The Comfort Zone

Entry by: Mac

11th November 2016

In her final hour before passing, Ethel held her son’s hand, kissed it and told him she loved him. Then she sent him for a glass of water and spoke to Kevin.
“You take care of my boy … he’s my baby. And I know he’s yours too. We both love him, Kevin, and you’re who he’ll depend on now.”
“Don’t worry. Ethel, love … he’ll be fine. And I’ll be here.”
“I know you will. But fine … well, that’s another matter. You won’t have me here.”
“You’ve no need to worry. I’ll take care of him.”
“That’s not my point, Kevin … you won’t have me to shield you.” Then Ray reappeared with the glass of water and she smiled weakly, yet closing the conversation decisively. She held Ray’s hand, fell into a sleep and never woke again.
Ray cried and Kevin hugged him. The second night after Ethel died they made love, comforting each other and reaffirming their togetherness. Both felt guilt next morning.

Kevin glanced out of the window of the bus one cold, March morning as it pulled into the bus station, and fell in love in an instant. He leapt from his seat and pushed his way onto the pavement, looked around urgently, located the youth that had caught his eye and hurried after him. Just to take one more look, he later used to say. At the precise moment that Kevin drew level with his quarry, Ray turned and saw the young man with the brief case who was clumsily, secretly following him and felt the same.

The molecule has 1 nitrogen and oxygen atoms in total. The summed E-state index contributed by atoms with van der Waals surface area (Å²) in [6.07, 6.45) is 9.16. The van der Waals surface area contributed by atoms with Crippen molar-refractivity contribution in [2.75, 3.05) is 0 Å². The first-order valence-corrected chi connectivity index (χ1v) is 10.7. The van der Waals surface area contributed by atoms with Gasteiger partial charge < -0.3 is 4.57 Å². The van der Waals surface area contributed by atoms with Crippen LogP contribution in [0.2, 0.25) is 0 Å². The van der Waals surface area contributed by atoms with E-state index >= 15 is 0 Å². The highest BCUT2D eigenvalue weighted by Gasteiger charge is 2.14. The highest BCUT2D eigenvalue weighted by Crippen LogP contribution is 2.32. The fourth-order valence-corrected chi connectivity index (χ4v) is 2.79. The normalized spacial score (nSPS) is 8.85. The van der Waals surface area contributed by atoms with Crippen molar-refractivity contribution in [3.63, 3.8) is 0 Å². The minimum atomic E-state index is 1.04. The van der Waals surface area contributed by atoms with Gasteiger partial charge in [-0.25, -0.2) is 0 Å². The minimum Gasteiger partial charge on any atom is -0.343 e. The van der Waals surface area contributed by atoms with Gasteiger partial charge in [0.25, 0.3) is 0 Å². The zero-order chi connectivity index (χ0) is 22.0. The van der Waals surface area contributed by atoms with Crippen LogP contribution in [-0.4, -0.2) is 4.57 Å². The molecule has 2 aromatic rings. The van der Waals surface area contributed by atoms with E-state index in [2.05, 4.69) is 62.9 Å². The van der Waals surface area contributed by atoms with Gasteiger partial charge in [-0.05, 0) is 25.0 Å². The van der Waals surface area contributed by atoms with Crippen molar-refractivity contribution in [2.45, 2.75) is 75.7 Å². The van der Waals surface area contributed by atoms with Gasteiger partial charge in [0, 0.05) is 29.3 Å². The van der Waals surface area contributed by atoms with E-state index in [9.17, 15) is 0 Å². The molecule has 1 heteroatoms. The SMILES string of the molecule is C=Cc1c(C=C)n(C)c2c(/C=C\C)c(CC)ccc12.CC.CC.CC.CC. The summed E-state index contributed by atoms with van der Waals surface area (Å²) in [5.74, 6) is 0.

Immediately, there were some practical problems to deal with: how to effect first introductions, how to avoid losing this chance encounter to the winds of fortune and early morning commuter jostling, how to meet again … and again. How to deal with the illegality of their unspoken thoughts in 1964. How to ascertain that the person facing you felt just the same.

“Hello,” broke the ice. Then chat about the morning’s weather; on to which direction each was walking and where they were going: Kevin to the Council Offices where he worked, Ray to college. The moment of goodbye arrived and a great yawning chasm that signalled a destitute future unless one of them acted.
This evening? After work? I finish at five.”
“I’m at college … finish at four. I’ll hang around. Where?”